Researchers report two-faced Janus membrane applications

phys.org | 7/20/2018 | Staff
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Named for the mythical god with two faces, Janus membranes—double-sided membranes that serve as gatekeepers between two substances—have emerged as a material with potential industrial uses. Creating two distinct "faces" on these delicate surfaces, however, is a process fraught with challenges.

By applying a common high-tech manufacturing technique in an uncommon way, researchers at the U.S. Department of Energy's (DOE) Argonne National Laboratory have discovered a new way to chemically deposit a second face, resulting in Janus membranes that are more robust and precisely structured than previous incarnations. Recently described in an article in Advanced Materials Interfaces, the patent pending technology could help optimize or enable a wide range of industrial processes, from treating wastewater to making biofuels.

Argonne - Seth - Darling - Janus - Roman

According to Argonne's Seth Darling, Janus is also the Roman god of passages, making the name even more apt for these membranes that mark the boundary between substances—conveying gas bubbles into liquids, for example, or separating oil and water. Darling is a scientist in Argonne's Center for Nanoscale Materials (CNM) and director of the laboratory's Institute for Molecular Engineering (IME), the Argonne-based partner to the University of Chicago's Institute for Molecular Engineering, of which he is also a fellow.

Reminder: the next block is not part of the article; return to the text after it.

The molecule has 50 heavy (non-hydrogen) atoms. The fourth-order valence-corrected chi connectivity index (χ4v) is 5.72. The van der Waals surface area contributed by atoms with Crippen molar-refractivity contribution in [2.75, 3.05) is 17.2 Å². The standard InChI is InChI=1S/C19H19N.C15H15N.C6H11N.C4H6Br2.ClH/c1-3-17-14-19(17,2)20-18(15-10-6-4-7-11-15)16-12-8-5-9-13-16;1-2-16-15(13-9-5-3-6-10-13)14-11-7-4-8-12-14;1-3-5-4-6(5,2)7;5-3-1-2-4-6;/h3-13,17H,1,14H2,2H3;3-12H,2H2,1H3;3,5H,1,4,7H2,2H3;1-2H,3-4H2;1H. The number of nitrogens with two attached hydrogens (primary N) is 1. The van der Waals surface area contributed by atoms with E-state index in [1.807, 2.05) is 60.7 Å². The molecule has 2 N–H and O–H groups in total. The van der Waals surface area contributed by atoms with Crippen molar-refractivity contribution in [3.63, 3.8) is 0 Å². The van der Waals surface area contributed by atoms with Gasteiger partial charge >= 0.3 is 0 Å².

According to Darling, the Janus membrane research is part of a broader effort at Argonne to advance a "new water cycle" for society, in which water would be treated and reused as many times as possible before being released back into the environment. There's a whole library of materials that could be used to create new Janus membranes, notes Darling, and each would have different properties and offer potential for myriad new applications.

Janus - Membranes - Side - Membrane - Addition

Typically, Janus membranes are chemically treated on one side of a membrane and not the other, giving it two faces. But the addition of that layer can be difficult to control using current methods,...
(Excerpt) Read more at: phys.org
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